Asthmapolis, the Madison-Wisconsin based smart inhaler company, is changing its name as it moves beyond both asthma treatment and GPS mapping. The company's rebranding as Propeller Health will correspond with a broadening of its offerings to include chronic obstructive pulmonary disease, or COPD, a lung condition similar to asthma except more likely to afflict an older population.
"From a commercial standpoint, there's just so much overlap between what we're doing with asthma and what we need to be doing with COPD that it just has made sense in our customers' eyes, so in part we're reacting to that market demand," David Van Sickle, CEO of Propeller Health, told MobiHealthNews.
The name change will coincide with a relaunch of the Asthmapolis app, now called Propeller Health, on the Google Play store and App Store (although only available to patients who are signed up via their health plan or care provider). The new version of the app will have a reworked interface allowing both COPD and asthma patients to make use of it, but will work with the company's existing FDA-cleared sensor. The company will be launching COPD-specific inhaler sensors later on, pending regulatory clearance.
Van Sickle said the approach to COPD is less about geographic mapping, because environment is less of a factor in COPD exacerbations than in asthma attacks. Instead, the focus is on adherence and early warning.
"We know that by getting people more adherent to those we can reduce the rate of exacerbation by about 20 percent," he said. "And then the second thing is monitoring the use of those inhaled drugs that are taken in response to a worsening. You can get four to five days of advance warning of someone who's worsening and about to show up in the emergency room. There's just a lot they can do in those four to five days to intervene medically, to hopefully avert the hospitalization or at the very least shorten the length of stay that might result."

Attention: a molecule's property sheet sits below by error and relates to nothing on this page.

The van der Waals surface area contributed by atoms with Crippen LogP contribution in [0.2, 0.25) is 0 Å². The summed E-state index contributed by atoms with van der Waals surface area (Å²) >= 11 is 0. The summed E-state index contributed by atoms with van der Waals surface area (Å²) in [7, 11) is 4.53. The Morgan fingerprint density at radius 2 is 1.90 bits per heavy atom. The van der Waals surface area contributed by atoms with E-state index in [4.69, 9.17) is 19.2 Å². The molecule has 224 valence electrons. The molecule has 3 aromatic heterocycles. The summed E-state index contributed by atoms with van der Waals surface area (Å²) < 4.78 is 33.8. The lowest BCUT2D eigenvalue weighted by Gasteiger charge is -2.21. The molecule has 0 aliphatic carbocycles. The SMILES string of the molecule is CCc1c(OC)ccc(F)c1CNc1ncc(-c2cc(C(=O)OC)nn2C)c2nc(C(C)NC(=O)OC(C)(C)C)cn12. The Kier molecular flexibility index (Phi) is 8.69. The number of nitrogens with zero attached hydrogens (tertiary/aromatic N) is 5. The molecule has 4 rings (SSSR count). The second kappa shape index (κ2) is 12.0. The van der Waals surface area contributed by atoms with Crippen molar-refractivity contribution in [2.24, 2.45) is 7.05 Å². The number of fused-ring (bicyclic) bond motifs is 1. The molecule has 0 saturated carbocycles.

In addition, Van Sickle said the GPS functionality could be helpful psychologically, assuring COPD patients, via anonymized data, that they are not alone in their disease.
"People with chronic diseases can often feel isolated, especially in the case of older folks with COPD. So thinking about how we make people feel at least like they have peers that might be suffering similarly is also part of what we're trying to accomplish," he said.
Asthmapolis has been adopted by a number of providers since its 2010 launch, including Dignity Health in California, Amerigroup in Florida, and the City of Louisville. More recently, the platform has shown up at the Sharp Rees-Stealy Medical Centers in San Diego and as part of a trial with Qualcomm and Zephyr at Rady Children's Hospital.
Alongside the rebranding announcement, Propeller Health reported that in these early trials, Asthmapolis has been shown to increase medication adherence by 80 percent.
"Early outcomes have been promising," the company wrote in a press release. "In the last month, more than two-thirds of Propeller users with asthma were well-controlled or transitioned to well-controlled; by comparison, only 30-40 percent of the general population with asthma has their disease under control. In recent programs, up to 80 percent of patients with asthma remain engaged with Propeller three to six months after enrollment."
The new name opens up Propeller to pursue a broad range of diseases, and Van Sickle says the company might move into other chronic respiratory diseases like cystic fibrosis as time goes on, and perhaps even move into other diseases.
"For the next year and even 2014, I see us focused on chronic respiratory disease. And we are thinking about that in a very broad sense, to potentially include cystic fibrosis, and we're looking at the global opportunities and are pursuing international regulatory clearance for the system. So that's a lot for us to take on in a year, but whether that ultimately plays out as the full breadth and mission of the company I can't say at this point."